Earlier in the week I was engaged in an animated three-way conversation in my office.
The other two conversers were Phil Markwalder, a former student, and Joe Conto, the guy who haunts the office next to mine.
We were talking about music. After a while, it became a two-way conversation, as Joe and I started talking about '60s and '70s music, each of which happened decades before Phil did.
Inevitably, I mentioned the Beatles.
Suddenly Joe's face lost all expression. He looked less like a live human than an Easter Island statue.
"What? What?" I said.
"The Beatles," he hissed. "I hate them."
I was completely taken aback. Most people I've known love the Beatles; a bunch of them like the Beatles, and a rare few don't care one way or another. But hate them? I never knew anyone to utter such blasphemy.
"You hate the Beatles?" I said. "Why?"
"Because they destroyed Elvis," he said.
I knew Joe was an Elvis fan. And when I say "a fan," I mean a diehard one. He not only loves Elvis' music; he loves his movies as well, those masterpieces of schmaltz, schlock and dreck. Beyond that, he's so hung up on The King, he loves Elvis impersonators as well.
In a way, I admire Joe's dedication. To me it's like the penitents who whip and scourge themselves, stick giant pins through their cheeks and walk on red-hot coals - it's devotion in the highest sense. It's also something I don't understand at all.
Not that I don't like Elvis - I do. In fact, I like him immensely and always have. And when I say "always," I mean that almost literally: I was 9 when Elvis made the scene, and I became an instant fan.
The way it was
Memory is more a trickster than a recorder, so while I remember seeing Elvis's TV debut on the Dorsey brothers show, I really didn't. I thought that because I remember reading a Life magazine feature on Elvis right after his debut.
I can still see two of the article's photos. One was Elvis leaning over the stage, pointing at his hysterical fans. Underneath the photo was the caption: "You ain't nothing but a hound dog." The other was a picture of his car. It was a white Lincoln Continental, but unlike any other car I'd ever seen, because smitten girls had covered it with love notes and phone numbers, either written in lipstick or engraved with nail files.
I was only 9, but even at that tender age I realized any guy who inspired that much female adoration was A-OK with me.
After that, Elvis was always around. It was his music, his life, his Army stint, his movies, his marriage, his this, his that and his other thing.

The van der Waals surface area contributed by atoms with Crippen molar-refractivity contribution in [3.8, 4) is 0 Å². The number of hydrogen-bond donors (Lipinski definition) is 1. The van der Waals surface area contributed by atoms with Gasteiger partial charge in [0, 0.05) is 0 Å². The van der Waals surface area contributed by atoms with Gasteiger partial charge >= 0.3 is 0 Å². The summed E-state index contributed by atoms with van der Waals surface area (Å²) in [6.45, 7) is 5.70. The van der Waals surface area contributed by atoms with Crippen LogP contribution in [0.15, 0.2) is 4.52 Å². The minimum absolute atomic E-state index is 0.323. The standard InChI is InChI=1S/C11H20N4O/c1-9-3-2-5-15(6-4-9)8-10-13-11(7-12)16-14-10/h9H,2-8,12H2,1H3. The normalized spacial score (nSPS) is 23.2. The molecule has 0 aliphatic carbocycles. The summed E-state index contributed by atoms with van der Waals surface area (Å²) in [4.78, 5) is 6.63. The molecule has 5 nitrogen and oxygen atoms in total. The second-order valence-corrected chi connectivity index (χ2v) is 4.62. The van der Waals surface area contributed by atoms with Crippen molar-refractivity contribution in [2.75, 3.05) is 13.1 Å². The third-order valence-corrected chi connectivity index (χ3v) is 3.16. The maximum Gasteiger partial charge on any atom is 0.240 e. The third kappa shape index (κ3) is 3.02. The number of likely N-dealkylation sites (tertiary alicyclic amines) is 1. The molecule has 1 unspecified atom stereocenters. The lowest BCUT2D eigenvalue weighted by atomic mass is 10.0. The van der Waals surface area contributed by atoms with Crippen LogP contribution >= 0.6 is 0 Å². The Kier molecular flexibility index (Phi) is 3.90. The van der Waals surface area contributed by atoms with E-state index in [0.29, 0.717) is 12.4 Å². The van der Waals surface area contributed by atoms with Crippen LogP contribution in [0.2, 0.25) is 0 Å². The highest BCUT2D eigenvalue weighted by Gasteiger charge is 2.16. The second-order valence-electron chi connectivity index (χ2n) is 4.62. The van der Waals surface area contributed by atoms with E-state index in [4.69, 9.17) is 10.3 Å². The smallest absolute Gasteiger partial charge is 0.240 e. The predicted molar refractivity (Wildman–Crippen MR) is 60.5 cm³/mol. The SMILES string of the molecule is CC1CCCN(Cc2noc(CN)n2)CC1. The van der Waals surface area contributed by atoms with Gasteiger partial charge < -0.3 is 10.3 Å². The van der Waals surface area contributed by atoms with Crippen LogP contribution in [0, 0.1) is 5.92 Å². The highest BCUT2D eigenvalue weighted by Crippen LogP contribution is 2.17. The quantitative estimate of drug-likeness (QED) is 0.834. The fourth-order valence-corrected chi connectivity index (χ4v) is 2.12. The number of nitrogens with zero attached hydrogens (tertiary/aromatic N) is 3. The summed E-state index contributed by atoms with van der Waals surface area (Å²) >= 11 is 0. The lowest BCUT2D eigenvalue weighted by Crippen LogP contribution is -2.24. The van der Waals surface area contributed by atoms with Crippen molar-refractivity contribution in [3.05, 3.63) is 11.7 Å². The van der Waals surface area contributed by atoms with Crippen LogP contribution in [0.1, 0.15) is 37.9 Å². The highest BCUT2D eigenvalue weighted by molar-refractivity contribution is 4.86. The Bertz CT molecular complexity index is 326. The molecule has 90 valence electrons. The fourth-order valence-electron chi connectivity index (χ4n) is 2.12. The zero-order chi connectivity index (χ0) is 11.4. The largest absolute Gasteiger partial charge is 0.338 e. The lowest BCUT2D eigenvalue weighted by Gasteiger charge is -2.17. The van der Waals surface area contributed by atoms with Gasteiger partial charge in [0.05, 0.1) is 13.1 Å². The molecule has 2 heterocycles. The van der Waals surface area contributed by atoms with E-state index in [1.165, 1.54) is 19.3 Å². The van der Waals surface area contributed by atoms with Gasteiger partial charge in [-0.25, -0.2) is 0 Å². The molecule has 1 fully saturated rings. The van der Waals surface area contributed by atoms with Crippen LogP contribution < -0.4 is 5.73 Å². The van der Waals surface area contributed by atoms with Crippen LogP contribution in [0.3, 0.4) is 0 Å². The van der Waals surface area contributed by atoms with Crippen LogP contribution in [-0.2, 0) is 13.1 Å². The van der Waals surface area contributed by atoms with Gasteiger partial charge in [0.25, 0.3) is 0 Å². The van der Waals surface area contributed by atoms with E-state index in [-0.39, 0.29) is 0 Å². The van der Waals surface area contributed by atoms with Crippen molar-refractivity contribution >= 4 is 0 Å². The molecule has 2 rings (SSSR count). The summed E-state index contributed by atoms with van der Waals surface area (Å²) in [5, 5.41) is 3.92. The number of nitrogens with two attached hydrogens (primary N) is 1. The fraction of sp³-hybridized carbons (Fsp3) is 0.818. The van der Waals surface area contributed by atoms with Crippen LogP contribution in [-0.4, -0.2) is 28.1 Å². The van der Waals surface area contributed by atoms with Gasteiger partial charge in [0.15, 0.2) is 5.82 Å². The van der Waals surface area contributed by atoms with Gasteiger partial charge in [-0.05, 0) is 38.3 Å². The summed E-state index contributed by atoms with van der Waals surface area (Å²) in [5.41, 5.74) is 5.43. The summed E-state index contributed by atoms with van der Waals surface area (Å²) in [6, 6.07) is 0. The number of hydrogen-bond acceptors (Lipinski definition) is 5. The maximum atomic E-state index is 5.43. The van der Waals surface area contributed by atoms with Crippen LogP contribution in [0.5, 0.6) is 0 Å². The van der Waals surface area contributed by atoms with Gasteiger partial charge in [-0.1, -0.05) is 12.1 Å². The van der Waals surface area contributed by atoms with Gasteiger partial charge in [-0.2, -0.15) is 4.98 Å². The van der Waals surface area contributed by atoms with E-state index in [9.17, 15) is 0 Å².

And let's face it: Elvis was a musical giant. Beyond his talent itself, he paved the way for all sorts of other performers and styles. Once Elvis hit the boards, he blew the doors off the music scene as we knew it. Essentially, he was the force behind R and B, country, western and blues music, and musicians getting mainstream airplay and concerts all over this favored land of ours.
Of course, the rock music scene was anything but stagnant, and as the times changed, so did the music. The Beatles introduced an entirely new era of everything - music, dress, thought, lifestyle, art and who knows what else. By 1967, with the introduction of Sergeant Pepper, the floodgates were opened: Psychedelia was everywhere; Jimi, Janis and Jim were breaking barriers of every kind. This was followed by all kinds of rock hyphenates: western-rock, folk-rock, Latin-rock, Southern-rock, soul-rock
But even with all the new faces and voices on the scene (and there were innumerable ones), it wasn't as if Elvis vanished. He still put out music; he still had his fan base. To be honest, however, I didn't pay much attention to him then, as I was so involved with all the other rock genres. I didn't diss Elvis; I just didn't seek him out. But something happened in 1971 that made me realize who The King was and who he'd always be.
and the way it still is
I was in the Navy, stationed in Germany, and one of our main entertainments was movies. They cost a quarter, they changed twice a week, and I don't recall ever missing one. Anyhow, an Elvis movie came to the base, and my best friend Dale and I went to it.
This was an Elvis movie, all right, but one with a difference. The others were all those cliche-ridden crapolas - smarmy romance and sloppy fight scenes, with some crooning in between. This one was a documentary about Elvis's comeback, after years of no live performance. It was called "Elvis, That's the Way It Is."
When we think of Elvis' concert films, the image usually comes to mind of Elvis in his decline - a fat, sloppy, burned-out, messed-up, mumbling automaton. Well, this Elvis was anything but. It wasn't just Elvis coming back - it was Elvis coming back with a vengeance. He was 34, lean and mean, slick and sly, dashing and dynamic and at the top of his game.
And Elvis at the top of his game was untouchable. He could sing, he could move, he could storm the stage like nobody's business. If we'd forgotten how good he was, as we watched this flick we immediately realized we were in the presence of Greatness.
After the show ended and the lights came up, Dale and I said nothing. We just looked at each other and shook our heads in amazement.
That Elvis, the magnificent one, didn't last very long. Only a few years later he was a mess, and a few years after that, he was dead. And Joe was wrong. The Beatles didn't destroy Elvis - drugs did.
His decline and fall were neither fast nor unexpected, and toward the end of his concert career he was less a performer than a curiosity - a parody, if not a travesty, of his former self.
But I remember Elvis as I choose to - from the young kid who blew the world's mind to the seasoned performer who electrified me and my friend 40-plus years ago. Conveniently, I forget the rest.
And since that's the beauty of selective memory, I do it with a lot of things. I doubt it's made me a better person, but I know it's made me a happier one.